involves developing teaching methods that respond to individual differences. An inclusive education system can only exist if mainstream schools adopt a more inclusive approach, that is to say, they succeed in educating all children in their communities. The overall goal of inclusive education is ultimately to strengthen the education system’s ability to reach all learners and is therefore a key strategy for achieving EFA. B. Inclusive education policy in Madagascar The general policy for inclusive education was set out in a decree dated 4 September 2009, by the Ministry of Education (MOE). The basic principle adopted is that inclusive education “involves promoting access to formal education for all children with special needs, whether these are health related (physical, sensory, developmental), socio-economical, geographical, cultural or related to learning difficulties.” All children under 16 years are affected by this decree which aims to put “all children, who are outside the formal education system, in local public or private primary school classrooms and keep them in school” as well as “enhancing the personal development of children through shared learning to develop their full potential.” Due to the inter-sectoral nature of inclusive education, the MOE facilitates and coordinates the actions of local, national and international stakeholders working in this sector. The decree also sets out standards for quality educational services for students as well as the roles of parents, NGOs, specialized institutions and training structures. The responsibility for inclusive education within the MOE has been assigned to the “Pedagogy and School Life Service” which falls under the “General Direction of Basic Education and Literacy.” This Service is in charge of setting out the general policies of inclusive education, standardizing sites and tools, as well as the development of modules of inclusive pedagogy. In terms of sector coordination, a group was created to facilitate information exchange and a number of meetings have been initiated by ProVert, UNICEF, and the MOE. Due to the pending resolution of the 2009 crisis, very few resources have been put in place at the MOE to implement strategies for inclusive education.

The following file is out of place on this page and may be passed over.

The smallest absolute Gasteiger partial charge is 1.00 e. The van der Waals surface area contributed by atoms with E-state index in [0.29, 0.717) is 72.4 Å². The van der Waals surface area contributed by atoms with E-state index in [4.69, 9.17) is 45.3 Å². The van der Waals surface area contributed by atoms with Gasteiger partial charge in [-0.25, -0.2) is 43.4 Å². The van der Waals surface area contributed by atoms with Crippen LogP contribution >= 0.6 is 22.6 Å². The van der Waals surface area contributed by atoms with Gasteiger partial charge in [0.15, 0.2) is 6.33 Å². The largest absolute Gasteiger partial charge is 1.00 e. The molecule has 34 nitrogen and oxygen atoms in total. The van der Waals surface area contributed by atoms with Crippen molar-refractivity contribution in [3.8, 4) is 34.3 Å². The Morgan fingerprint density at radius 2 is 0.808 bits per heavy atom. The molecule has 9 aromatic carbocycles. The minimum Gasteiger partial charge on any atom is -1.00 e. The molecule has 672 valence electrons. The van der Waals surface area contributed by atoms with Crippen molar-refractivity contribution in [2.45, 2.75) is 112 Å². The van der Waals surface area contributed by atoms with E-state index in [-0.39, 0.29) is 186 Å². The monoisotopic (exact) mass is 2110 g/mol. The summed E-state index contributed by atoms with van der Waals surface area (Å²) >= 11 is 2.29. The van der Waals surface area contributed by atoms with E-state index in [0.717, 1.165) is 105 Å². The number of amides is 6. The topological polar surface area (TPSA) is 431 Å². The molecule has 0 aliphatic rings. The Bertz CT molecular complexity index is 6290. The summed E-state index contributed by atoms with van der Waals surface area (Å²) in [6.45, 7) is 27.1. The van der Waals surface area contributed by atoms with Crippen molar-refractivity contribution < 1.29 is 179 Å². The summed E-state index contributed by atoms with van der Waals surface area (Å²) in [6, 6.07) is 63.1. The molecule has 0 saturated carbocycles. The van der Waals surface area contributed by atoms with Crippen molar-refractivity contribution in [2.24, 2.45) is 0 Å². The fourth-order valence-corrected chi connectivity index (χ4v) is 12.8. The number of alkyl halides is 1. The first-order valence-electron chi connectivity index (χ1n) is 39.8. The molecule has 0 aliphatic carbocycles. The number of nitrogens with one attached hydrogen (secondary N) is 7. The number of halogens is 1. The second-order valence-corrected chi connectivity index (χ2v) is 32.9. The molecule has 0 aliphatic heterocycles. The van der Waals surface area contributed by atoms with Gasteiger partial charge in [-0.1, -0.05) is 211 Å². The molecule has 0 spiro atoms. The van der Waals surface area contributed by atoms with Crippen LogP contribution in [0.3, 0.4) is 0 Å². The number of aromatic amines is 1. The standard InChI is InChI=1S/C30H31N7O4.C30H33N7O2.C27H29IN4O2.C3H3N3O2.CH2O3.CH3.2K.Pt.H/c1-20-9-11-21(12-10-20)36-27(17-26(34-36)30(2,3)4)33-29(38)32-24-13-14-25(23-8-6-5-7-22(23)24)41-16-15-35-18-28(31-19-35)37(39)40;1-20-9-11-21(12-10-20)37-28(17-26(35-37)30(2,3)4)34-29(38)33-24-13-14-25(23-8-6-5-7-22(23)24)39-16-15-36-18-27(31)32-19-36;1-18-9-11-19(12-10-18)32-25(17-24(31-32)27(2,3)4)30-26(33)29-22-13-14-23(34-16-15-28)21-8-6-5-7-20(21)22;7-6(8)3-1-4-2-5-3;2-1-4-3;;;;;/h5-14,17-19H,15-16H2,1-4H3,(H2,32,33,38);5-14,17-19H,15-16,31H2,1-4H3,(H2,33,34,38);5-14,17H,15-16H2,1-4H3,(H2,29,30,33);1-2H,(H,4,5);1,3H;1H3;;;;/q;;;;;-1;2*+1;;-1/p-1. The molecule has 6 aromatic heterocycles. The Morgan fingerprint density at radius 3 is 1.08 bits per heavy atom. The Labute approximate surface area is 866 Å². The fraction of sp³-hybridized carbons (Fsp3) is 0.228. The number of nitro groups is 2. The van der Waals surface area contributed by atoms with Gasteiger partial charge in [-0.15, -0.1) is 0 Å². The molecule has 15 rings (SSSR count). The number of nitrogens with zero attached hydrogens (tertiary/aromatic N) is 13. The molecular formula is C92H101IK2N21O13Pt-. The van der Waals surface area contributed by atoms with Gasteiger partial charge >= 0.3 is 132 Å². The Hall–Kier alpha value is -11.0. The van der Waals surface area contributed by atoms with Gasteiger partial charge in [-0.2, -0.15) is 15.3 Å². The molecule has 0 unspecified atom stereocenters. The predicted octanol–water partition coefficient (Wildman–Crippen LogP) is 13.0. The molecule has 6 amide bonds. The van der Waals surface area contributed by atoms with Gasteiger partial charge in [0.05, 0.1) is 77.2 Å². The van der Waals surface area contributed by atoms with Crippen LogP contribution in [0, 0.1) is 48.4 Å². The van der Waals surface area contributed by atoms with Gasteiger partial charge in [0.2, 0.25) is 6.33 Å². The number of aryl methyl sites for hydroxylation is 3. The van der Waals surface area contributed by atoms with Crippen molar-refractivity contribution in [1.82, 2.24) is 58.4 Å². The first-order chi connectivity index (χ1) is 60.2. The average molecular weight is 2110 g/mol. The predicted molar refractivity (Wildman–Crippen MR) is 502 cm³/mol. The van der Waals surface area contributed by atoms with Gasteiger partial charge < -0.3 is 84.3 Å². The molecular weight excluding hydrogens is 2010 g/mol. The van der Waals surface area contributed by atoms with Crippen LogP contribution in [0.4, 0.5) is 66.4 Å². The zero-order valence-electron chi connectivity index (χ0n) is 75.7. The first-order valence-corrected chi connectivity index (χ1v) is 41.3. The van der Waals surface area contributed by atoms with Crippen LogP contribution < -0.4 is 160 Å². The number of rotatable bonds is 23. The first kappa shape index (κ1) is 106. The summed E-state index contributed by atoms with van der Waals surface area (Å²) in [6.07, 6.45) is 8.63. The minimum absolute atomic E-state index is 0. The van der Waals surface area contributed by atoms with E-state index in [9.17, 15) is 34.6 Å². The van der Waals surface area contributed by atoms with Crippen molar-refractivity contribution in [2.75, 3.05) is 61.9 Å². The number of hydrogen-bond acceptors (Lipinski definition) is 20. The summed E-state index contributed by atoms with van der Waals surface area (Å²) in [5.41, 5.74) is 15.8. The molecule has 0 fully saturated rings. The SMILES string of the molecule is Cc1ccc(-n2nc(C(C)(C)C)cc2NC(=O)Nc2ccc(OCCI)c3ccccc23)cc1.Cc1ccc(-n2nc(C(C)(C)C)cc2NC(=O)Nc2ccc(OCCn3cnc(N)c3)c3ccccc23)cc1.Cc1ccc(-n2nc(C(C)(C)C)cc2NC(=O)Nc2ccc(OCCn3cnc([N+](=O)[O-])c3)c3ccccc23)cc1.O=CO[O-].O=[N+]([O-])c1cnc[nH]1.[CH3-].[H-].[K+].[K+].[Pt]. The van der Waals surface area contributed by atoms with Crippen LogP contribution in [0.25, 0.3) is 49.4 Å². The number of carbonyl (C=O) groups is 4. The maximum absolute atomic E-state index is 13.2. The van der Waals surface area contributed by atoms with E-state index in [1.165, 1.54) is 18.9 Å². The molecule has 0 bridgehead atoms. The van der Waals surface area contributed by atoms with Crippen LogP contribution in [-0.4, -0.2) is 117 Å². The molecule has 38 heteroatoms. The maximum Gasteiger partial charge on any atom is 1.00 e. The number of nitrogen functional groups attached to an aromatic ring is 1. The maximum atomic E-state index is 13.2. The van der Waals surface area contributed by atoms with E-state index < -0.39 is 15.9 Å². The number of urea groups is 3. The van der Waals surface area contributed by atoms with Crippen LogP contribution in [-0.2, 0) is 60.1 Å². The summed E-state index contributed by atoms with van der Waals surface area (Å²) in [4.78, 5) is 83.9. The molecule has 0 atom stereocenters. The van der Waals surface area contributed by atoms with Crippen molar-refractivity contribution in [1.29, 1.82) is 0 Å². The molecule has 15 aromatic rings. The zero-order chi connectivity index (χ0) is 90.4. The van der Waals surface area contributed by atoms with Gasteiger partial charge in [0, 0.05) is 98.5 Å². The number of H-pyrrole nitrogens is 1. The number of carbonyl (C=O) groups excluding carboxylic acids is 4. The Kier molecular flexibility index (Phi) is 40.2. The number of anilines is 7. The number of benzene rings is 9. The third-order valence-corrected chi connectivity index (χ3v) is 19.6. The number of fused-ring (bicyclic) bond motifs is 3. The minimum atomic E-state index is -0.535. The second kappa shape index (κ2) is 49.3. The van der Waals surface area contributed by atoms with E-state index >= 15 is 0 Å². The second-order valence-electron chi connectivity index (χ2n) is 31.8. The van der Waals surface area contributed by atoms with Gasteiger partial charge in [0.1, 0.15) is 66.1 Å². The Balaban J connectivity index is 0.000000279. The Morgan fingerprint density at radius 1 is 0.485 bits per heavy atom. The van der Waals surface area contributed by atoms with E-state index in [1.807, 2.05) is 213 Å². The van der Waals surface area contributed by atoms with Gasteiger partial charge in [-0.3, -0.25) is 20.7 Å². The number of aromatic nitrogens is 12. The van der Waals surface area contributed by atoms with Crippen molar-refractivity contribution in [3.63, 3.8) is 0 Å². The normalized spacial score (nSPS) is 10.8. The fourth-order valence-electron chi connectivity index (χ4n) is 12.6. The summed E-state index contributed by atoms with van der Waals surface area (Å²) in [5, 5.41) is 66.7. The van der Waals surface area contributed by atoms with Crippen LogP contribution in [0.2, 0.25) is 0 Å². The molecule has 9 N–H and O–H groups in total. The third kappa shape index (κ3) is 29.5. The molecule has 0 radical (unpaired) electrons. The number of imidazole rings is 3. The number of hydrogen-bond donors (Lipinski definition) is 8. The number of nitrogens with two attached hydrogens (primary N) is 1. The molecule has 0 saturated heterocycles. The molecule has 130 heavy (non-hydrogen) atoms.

II.2. THE STATUS OF EDUCATION IN MADAGASCAR
II.2.1. The overall status of primary education: In the early 2000s, the primary education sector in Madagascar made great strides in terms of access to all levels of education. The various measures introduced since the EFA plan in 2003, such as the elimination of school fees for primary school and the distribution of textbooks and school kits, saw enrolment increase considerably. The number of students in primary school in Madagascar almost doubled from 2.2 million students in 1999-2000 to 4.3 million in 2008-2009. The 2009 political crisis has caused some serious repercussions; 2009-2010 saw a major slowdown in the growth of primary school enrolment for the first time in decades, the number of students enrolled in primary school in 2010-2011 was also down compared to the previous year.
Graph 1: Number of children enrolled in primary school, 1999-2009